The LA Times did a very interesting story on the TFiOS movie this past week.
On marketing and the original ending to the book:
One minute, he was sitting with Fox honchos in director’s chairs, sharing his ideas for marketing the movie (“I can be in as many places as you can fly me in a single night”), the next, he was regaling the executives with the wild story of the preposterous ending he first wrote for the book (It involved a road trip to Mexico and a battle with narco-terrorists.)
On his friendship with 14 year-old Esther Earl:
It wasn’t until he met 14-year-old cancer patient Esther Earl at a Harry Potter convention that his thoughts about children with illness took shape as a real story. He spent a lot of time with Esther toward the end of her life, organizing her Make-a-Wish (bringing all her online friends to Boston for a weeklong celebration). After she died, his novel came alive.
He says flatly that Esther was not the basis for his protagonist, Hazel Grace, who has stage 4 thyroid cancer.
“Hazel and Esther are very different people, but I could never have written Hazel had I never been friends with Esther,” said Green, sitting outside a hotel in downtown Pittsburgh, dressed casually in a green “Hunger Games”-themed T-shirt and jeans. “My friendship with Esther taught me two things: how empathetic and outwardly focused teenagers can be, and that Esther’s life was still a good life and she was glad to have lived it.”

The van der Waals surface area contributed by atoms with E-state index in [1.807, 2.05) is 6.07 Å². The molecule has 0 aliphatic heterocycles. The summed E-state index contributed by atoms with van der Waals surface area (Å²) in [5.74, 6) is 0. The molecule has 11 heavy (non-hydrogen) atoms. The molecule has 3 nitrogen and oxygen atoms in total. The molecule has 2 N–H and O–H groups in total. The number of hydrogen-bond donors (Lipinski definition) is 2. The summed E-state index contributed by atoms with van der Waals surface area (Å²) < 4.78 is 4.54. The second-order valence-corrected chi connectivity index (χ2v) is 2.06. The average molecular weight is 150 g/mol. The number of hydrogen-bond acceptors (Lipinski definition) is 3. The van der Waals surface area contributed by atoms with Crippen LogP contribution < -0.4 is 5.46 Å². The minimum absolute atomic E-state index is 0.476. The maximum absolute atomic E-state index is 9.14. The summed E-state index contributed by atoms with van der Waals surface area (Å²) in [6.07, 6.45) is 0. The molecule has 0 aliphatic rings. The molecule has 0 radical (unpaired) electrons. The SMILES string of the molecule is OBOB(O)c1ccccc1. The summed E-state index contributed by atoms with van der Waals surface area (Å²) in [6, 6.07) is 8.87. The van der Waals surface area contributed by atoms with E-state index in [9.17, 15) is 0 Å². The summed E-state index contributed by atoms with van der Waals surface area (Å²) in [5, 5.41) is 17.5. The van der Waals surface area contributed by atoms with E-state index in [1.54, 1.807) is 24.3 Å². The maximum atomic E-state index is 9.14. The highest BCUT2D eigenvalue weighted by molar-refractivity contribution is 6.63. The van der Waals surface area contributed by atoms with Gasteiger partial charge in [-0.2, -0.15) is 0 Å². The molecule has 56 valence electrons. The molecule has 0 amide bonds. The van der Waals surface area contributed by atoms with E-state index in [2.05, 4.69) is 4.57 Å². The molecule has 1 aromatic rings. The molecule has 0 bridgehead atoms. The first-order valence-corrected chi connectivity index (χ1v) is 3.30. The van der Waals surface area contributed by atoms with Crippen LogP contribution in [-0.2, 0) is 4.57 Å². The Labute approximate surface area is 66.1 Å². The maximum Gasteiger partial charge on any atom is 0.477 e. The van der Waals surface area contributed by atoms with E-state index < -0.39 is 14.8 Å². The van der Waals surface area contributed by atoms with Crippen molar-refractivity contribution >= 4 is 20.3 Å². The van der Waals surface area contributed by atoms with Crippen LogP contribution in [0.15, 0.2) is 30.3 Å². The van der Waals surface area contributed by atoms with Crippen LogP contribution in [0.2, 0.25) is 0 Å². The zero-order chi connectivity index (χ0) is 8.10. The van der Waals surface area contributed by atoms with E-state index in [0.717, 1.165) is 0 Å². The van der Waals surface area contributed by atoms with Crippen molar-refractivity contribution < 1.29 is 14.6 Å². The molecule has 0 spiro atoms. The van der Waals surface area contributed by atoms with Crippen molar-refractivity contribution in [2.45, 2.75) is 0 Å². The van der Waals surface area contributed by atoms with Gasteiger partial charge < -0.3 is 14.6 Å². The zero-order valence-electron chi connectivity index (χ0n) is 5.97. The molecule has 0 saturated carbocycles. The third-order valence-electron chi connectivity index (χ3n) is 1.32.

On wondering if the film will stand up to the book:
One afternoon, Green settled into his director’s chair to watch Laura Dern and Sam Trammell, who play Hazel’s parents, prepare for a pivotal scene. Their daughter is struggling to breathe, and they believe she is going to pass away. The two get ready to say goodbye.
“After this scene, I’ll be so much more relaxed about the rest of the film,” said Green as director Josh Boone directed the cameras into close-up position on Dern and Trammell.
Dern leaned into the camera, urging her daughter to let go. Fighting a breakdown, Dern then pulled away, burying her head in Trammell’s chest. “I’m not going to be a mom anymore,” she wept. “I’m not going to be a mom anymore.”
Green covered his eyes; tears streamed down his cheeks.
Finally, he spoke: “I’m not worried anymore.”
Read the rest of the article here.